We are to serve God in the Holy of Holies at a solemn Yom Kippur, and also to serve Him at the outer courts celebrating and feasting with His people in a joyful Purim. Spirituality is both vertical and horizontal, both private and public, both unseen and seen.

We must be willing to be hidden by God till He reveals us to the world as His light and salt. Joseph was hidden in Egypt to save his family and the people of the lands. Baby Jesus was hidden in Egypt until King Herod died (Matthew 2:13-15). He then returned to save His people from their sins. Prophet Elijah was hidden in the brook of Cherith, and kept by God to do greater things (1 Kings 17:1-7).

However, we speak wisdom among those who are mature, yet not the wisdom of this age, nor of the rulers of this age, who are coming to nothing. But we speak the wisdom of God in a mystery, the hidden wisdom which God ordained before the ages for our glory, which none of the rulers of this age knew; for had they known, they would not have crucified the Lord of glory.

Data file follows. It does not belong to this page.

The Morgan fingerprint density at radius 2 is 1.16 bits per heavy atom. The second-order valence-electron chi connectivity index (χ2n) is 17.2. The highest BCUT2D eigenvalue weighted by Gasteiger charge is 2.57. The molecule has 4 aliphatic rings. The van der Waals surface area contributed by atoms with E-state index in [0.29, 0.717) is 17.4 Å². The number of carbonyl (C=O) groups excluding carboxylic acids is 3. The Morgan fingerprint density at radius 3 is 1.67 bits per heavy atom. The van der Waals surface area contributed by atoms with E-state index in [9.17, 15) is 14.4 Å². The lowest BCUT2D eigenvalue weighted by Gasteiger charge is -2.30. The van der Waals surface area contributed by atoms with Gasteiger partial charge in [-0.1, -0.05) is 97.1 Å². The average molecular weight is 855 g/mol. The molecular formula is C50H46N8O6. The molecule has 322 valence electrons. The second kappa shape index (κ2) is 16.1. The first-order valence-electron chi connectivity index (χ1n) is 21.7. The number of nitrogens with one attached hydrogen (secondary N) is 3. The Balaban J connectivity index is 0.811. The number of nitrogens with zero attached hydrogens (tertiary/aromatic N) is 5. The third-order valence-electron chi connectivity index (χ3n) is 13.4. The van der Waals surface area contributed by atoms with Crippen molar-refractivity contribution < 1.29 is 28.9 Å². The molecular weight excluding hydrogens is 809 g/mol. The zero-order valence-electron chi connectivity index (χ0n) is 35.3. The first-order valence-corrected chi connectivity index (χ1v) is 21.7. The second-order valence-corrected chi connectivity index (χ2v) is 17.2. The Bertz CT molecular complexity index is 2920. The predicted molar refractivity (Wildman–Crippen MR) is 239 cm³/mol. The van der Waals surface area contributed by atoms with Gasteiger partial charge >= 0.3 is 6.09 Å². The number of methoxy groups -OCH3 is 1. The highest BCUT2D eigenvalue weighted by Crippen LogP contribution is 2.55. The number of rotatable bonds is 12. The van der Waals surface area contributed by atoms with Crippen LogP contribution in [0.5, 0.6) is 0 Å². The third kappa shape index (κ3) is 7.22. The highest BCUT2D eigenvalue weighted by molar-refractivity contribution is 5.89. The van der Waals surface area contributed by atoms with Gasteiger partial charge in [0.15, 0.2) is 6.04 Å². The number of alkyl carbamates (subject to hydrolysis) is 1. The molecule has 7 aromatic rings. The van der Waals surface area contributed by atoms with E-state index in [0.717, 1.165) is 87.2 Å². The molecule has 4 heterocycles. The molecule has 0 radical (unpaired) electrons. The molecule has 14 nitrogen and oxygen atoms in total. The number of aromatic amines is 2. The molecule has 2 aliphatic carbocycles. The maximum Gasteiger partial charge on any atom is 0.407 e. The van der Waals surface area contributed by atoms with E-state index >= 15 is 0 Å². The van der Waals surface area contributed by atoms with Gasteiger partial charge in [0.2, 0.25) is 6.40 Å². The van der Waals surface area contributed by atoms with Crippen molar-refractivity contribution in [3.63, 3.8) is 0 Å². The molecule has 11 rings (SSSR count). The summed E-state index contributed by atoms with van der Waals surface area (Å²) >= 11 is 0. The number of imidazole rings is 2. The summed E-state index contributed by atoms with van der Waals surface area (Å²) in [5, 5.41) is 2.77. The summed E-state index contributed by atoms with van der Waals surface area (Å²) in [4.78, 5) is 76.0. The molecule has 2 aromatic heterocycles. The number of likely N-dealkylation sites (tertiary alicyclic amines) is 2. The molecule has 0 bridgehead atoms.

But as it is written: "Eye has not seen, nor ear heard, nor have entered into the heart of man the things which God has prepared for those who love Him." But God has revealed them to us through His Spirit. For the Spirit searches all things, yes, the deep things of God. For what man knows the things of a man except the spirit of the man which is in him? Even so no one knows the things of God except the Spirit of God. (1 Cor 2:6-11)

When God hides His face from us, His hand is still here with us. He is always with us through each single day and night. He has something great in store for us even though we may not see or comprehend them.

One day, everything hidden will be unveiled. Every riddle will be solved. The LORD is now working behind the scenes to bring forth the salvation of Israel and all the nations of the earth. When He unmasks Himself, all of us will see Him face to face.

Written on:
20 February 2004